After slaying one of the nation’s biggest monsters of college football, University of Nevada quarterback Colin Kaepernick’s vision looked something like this:
A scoreboard reading Nevada 34, Boise State 31.
Dejected faces of the opposing players and coaches.
Thousands of fans storming Mackay Stadium in Reno, Nev., offering high-fives and handshakes.
And news reporters asking him what it felt like to pull off one of the greatest athletic wins in the city’s history.
“That’s a pretty perfect ending for me,” he would say later.
It’s been five days since redshirt freshman Anthony Martinez kicked in a 34-yard field goal in overtime that set off a celebration that no one thought would be possible, considering the opponent. On Friday night, it was Boise State (then-No. 4 BCS, No. 3 AP), which needed the win to help earn a spot in the BCS National Championship.
Kaepernick and his Nevada teammates weren’t intimated by this monster.
The 2006 Pitman High graduate finished with another standout night, this time in front of an ESPN audience. And this time, the quarterback known for his speed did most of his work in the air, completing 19 of 35 passes for 259 yards and one touchdown. He still managed 45 rushing yards, including an 18-yard score late in the third quarter that saw him dismiss a couple of defenders in the backfield before diving into the end zone.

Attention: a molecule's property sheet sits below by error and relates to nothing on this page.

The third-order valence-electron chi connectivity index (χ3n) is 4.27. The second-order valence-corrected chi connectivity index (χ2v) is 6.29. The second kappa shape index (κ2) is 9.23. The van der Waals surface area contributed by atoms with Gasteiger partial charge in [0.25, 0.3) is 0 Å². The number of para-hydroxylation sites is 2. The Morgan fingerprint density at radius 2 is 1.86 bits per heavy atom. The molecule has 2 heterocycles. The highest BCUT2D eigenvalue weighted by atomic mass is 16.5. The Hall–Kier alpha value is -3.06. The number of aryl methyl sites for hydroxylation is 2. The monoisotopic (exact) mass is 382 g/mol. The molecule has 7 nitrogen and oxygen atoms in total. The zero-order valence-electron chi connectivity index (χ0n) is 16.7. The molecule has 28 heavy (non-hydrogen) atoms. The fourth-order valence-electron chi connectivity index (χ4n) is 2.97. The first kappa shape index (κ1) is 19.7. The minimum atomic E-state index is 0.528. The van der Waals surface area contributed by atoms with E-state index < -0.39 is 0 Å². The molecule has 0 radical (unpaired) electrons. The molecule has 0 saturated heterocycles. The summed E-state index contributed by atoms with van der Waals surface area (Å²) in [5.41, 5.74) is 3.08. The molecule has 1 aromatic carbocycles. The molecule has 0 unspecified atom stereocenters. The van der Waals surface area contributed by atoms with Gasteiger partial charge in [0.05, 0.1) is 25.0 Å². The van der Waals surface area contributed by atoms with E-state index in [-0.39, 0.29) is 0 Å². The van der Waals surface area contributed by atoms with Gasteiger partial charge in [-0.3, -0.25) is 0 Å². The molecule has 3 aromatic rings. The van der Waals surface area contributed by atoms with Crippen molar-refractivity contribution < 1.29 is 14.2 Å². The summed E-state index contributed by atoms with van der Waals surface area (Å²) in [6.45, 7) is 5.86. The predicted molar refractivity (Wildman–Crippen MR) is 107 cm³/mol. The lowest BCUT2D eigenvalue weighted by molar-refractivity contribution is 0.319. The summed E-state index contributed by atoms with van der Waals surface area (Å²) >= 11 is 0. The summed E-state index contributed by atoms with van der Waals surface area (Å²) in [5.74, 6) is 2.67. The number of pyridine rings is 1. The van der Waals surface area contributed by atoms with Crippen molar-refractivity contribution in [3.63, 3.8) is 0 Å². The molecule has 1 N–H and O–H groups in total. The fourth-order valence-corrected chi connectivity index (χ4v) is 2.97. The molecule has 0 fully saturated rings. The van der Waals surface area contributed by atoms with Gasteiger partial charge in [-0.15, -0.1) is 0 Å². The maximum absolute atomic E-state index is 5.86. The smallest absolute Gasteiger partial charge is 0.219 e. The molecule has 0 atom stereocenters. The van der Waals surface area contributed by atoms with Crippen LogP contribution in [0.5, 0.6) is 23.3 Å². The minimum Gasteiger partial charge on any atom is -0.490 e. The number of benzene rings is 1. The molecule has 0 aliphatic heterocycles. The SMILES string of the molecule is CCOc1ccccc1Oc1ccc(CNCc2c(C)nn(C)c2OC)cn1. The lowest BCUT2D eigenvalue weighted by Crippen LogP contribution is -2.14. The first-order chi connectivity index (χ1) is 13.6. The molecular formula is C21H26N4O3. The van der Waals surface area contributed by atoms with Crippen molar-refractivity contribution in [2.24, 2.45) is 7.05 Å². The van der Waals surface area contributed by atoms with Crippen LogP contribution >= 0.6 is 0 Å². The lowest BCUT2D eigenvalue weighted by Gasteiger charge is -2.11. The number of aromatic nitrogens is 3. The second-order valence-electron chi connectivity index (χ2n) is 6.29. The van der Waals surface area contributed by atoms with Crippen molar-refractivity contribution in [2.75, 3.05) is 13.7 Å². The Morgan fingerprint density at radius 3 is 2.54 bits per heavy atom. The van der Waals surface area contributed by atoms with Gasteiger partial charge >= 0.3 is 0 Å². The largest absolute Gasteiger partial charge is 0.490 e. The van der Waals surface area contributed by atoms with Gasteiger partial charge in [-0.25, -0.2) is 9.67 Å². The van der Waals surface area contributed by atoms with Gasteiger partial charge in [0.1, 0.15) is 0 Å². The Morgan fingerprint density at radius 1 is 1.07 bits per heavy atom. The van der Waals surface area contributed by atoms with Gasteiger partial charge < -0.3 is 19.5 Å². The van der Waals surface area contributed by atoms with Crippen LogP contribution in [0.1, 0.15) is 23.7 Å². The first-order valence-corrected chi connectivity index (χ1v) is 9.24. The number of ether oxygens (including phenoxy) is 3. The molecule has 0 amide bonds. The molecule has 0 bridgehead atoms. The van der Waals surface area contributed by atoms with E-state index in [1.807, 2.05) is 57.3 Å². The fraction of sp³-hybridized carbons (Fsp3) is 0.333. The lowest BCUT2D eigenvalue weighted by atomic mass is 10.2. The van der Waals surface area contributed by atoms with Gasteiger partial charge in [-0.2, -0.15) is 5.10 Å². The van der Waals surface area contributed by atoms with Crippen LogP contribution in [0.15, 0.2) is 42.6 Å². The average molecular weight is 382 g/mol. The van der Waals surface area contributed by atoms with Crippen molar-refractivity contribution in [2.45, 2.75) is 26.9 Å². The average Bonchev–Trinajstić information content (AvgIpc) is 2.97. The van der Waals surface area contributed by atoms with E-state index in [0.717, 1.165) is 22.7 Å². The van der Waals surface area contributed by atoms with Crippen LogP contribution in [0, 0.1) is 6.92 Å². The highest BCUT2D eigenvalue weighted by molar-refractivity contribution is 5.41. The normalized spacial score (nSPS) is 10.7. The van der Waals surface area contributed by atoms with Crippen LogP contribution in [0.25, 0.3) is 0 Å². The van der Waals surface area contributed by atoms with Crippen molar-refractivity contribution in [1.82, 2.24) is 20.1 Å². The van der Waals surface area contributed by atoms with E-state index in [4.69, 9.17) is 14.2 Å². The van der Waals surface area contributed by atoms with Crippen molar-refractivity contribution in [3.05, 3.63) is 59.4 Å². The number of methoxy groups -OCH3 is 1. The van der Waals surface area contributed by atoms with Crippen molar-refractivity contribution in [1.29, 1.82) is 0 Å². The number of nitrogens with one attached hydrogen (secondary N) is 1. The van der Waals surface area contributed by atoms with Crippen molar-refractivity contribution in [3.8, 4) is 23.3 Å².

Then Kaepernick hit Rishard Mathews with a 7-yard TD pass with 13 seconds left to tie it at 31-31. But Boise State quarterback Kellen Moore had what looked like his Heisman Trophy moment. His 53-yard pass to Titus Young set up a close range field for kicker Kyle Brotzman, who missed from 26 yards out with 2 seconds left.
Brotzman then missed from 29 yards in overtime. Later, Martinez got his game-winning field goal.
On this night, Kaepernick was one of many heroes. And that’s the way he likes it, always deflecting any personal accomplishments to his teammates. After beating Boise State, he did it again. He talked about the Wolf Pack (11-1 overall) and their ability to be in a rare position of getting a share of the Western Athletic Conference title, with Saturday’s game against LA Tech being the only obstacle left.
His parents, Rick and Teresa, and his siblings, Kyle and Devon, were there Friday night to walk him out during the Senior Night ceremony. The cold night didn’t stop the family from getting a little emotional.
“One thing I thought was cool is he said when he walked out with Teresa and (me) for Senior Night, he saw me tear up a bit,” Rick said, “and at that point realized what a big deal the game and Senior Night was.”
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